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The Ediacaran genus Globusphyton Wang et al., only including one species G. lineare Wang et al., is a eukaryotic macroalga in the Wenghui biota from black shale of the upper Doushantuo Formation (ca. 560–551 Ma) in northeastern Guizhou, South China. It was assigned as one of significant fossils in the assemblage and biozone divisions in the middle-late Ediacaran Period. Morphologically, Globusphyton is composed of several structural components, displaying that it had tissue differentiation to serve various bio-functions. Its prostrate stolon, a long ribbon bundled by unbranching filaments, crept by holdfasts on the seafloor. Its pompon-like thalli, the circular to oval thallus-tuft composed of many filamentous dichotomies, may have served for photosynthesis. The fusiform ribbon-tubers, the caked and expanded segments of the ribbon, may have served to sustain the growth of the thalli and the possible holdfasts. The zigzag-shaped stolon and pompon-like thalli of Globusphyton, in a relatively low-energy environment,were crept on the surface of the muddy sediments and suspended in water column, respectively. When water current occurred occasionally, all or part of its body was probably suspended in the water column to be deformed as a variable pattern.

Kuwahara, K. and Sano, H., in press: Upper Middle to lower Upper Permian latentifistularian (Radiolaria) interval zones of the Mino Belt in the Mt. Funabuseyama area, central Japan. Paleontological Research. doi:10.2517/2017PR004. Available online 15 Feb 2017. PDF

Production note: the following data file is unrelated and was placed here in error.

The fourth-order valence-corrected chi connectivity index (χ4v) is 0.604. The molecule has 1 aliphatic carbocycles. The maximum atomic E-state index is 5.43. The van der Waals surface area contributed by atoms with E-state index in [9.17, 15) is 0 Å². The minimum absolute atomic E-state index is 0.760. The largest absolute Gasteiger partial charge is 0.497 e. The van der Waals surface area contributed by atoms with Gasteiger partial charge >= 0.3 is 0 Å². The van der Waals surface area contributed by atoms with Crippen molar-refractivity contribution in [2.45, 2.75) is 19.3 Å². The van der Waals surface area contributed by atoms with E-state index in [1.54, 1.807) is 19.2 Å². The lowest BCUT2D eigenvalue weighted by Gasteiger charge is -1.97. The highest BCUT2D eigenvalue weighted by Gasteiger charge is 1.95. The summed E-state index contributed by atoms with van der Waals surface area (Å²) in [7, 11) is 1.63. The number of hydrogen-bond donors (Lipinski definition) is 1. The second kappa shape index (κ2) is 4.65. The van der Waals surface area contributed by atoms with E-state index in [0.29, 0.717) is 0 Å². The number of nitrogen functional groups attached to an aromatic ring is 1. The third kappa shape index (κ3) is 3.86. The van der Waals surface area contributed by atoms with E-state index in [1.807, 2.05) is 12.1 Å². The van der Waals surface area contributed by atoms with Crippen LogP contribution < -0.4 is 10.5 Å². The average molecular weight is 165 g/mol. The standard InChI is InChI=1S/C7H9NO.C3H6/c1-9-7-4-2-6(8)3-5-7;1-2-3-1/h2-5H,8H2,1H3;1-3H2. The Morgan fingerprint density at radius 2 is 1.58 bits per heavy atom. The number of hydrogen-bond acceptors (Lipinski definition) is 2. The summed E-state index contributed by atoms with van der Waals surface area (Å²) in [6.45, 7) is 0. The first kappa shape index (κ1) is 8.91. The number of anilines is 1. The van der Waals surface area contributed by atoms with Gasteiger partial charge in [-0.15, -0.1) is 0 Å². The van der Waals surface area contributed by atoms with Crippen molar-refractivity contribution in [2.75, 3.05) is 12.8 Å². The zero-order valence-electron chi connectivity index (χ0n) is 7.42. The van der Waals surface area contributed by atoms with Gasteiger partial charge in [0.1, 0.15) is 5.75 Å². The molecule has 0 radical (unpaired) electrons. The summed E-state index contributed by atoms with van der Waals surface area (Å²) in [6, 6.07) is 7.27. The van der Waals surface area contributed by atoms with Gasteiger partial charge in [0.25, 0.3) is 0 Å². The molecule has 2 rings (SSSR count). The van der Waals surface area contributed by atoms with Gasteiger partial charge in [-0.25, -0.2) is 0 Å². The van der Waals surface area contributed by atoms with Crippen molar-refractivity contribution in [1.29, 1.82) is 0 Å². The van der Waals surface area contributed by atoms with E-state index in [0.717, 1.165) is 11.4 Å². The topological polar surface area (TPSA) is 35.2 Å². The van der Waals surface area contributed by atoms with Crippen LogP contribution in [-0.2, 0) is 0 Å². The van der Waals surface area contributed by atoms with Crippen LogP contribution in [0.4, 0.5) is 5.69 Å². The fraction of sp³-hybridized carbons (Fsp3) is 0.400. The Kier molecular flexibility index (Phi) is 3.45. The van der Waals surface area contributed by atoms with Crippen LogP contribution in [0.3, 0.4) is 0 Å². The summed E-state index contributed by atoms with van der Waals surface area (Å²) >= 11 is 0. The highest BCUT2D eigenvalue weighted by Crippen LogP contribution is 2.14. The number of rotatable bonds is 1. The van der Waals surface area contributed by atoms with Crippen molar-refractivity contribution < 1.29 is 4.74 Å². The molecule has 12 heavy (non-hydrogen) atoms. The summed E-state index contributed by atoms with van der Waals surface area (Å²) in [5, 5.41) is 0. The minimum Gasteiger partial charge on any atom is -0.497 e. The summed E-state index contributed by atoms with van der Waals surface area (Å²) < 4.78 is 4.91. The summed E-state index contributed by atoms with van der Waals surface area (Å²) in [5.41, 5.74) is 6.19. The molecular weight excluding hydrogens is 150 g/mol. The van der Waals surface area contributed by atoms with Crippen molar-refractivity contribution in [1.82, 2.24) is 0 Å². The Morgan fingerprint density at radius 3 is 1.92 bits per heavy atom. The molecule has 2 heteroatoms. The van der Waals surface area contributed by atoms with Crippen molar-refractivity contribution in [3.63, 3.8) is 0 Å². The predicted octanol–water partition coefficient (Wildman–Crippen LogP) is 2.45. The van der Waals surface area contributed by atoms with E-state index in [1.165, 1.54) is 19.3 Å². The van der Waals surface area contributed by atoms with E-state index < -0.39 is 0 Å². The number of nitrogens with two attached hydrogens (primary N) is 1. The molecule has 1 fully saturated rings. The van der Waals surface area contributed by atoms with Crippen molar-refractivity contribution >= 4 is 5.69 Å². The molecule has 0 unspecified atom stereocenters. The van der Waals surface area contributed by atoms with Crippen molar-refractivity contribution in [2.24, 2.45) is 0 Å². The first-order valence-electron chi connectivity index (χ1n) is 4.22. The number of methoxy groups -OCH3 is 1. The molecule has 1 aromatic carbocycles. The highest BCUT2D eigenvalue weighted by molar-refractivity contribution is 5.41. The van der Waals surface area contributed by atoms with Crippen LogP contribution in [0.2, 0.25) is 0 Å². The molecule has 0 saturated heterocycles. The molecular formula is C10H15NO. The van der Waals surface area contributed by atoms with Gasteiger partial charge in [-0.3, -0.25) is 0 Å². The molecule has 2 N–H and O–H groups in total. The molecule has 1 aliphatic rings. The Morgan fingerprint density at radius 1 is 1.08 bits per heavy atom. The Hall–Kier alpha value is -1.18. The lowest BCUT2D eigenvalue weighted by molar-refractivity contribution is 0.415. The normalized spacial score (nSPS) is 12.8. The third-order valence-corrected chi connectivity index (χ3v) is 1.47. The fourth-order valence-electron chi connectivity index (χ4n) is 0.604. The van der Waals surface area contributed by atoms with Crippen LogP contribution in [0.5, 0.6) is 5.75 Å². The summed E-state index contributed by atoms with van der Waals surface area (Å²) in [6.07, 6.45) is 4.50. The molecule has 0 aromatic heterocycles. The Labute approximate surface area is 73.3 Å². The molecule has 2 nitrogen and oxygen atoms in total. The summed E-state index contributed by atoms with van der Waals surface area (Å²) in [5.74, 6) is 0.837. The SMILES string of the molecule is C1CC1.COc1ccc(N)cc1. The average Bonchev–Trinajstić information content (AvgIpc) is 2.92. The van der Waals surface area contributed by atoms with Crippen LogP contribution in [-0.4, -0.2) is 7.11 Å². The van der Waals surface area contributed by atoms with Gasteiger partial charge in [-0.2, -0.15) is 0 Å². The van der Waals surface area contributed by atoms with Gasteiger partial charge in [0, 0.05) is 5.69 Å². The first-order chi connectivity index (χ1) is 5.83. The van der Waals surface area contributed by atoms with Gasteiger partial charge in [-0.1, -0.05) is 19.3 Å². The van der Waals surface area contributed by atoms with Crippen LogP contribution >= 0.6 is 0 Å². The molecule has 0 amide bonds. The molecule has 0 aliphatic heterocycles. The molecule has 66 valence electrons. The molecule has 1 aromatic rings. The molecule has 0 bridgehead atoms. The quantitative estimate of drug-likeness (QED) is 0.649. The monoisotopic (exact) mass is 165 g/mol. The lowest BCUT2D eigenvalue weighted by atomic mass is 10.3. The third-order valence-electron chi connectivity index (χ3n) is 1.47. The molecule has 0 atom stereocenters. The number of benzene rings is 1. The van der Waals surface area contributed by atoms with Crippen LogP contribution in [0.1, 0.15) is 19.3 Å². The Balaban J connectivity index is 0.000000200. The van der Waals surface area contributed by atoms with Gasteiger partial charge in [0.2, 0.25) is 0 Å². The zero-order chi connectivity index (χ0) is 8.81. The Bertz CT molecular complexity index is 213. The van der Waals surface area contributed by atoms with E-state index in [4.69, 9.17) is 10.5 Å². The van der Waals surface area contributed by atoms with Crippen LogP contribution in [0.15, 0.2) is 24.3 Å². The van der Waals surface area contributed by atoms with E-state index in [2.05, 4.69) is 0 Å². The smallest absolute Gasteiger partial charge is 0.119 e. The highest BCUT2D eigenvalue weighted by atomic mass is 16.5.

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We present a biostratigraphic study of the Latentifistularia (Radiolaria) in the upper Middle to lower Upper Permian (upper Capitanian to lower Wuchiapingian) succession of bedded chert of the Mino Belt in the Mt. Funabuseyama area, central Japan. The rocks examined are interpreted to be of pelagic facies on the deep-marine lower flank of a mid-Panthalassic seamount. We established six, latentifistularian-based interval zones in the chert succession (ca. 12.5 m in thickness) by using the first appearance datum of the latentifistularian species. They are the Foremanhelena triangula, Ruzhencevispongus sp. B, Ruzhencevispongus sp. C, Triplanospongos angustus, Cauletella paradoxa, and Triplanospongos musashiensis interval zones in ascending order. The first interval zone is underlain by an unnamed zone characterized by Follicucullus charveti and F. spp. with minor F. bipartitus and Pseudoalbaillella sp. On the basis of the radiolarian assemblage, we correlate the Foremanhelena triangula, Ruzhencevispongus sp. B, Ruzhencevispongus sp. C, Triplanospongos angustus interval zones and the Cauletella paradoxa and Triplanospongos musashiensis interval zones with the Follicucullus charveti-Albaillella yamakitai and Neoalbaillella ornithoformis assemblage zones in Japan, respectively. The lower three interval zones and the upper two interval zones are compared with the upper Capitanian and lower Wuchiapingian, respectively. The Triplanospongos angustus Interval Zone presumably includes the Guadalupian-Lopingian boundary. Our results show that the latentifistularians can be used to the biostratigraphic zonation of the upper Capitanian to lower Wuchiapingian stages, in which the albaillellarians are much less abundant and diverse. The newly proposed interval zones permit the further subdivision of upper Capitanian to lower Wuchiapingian successions.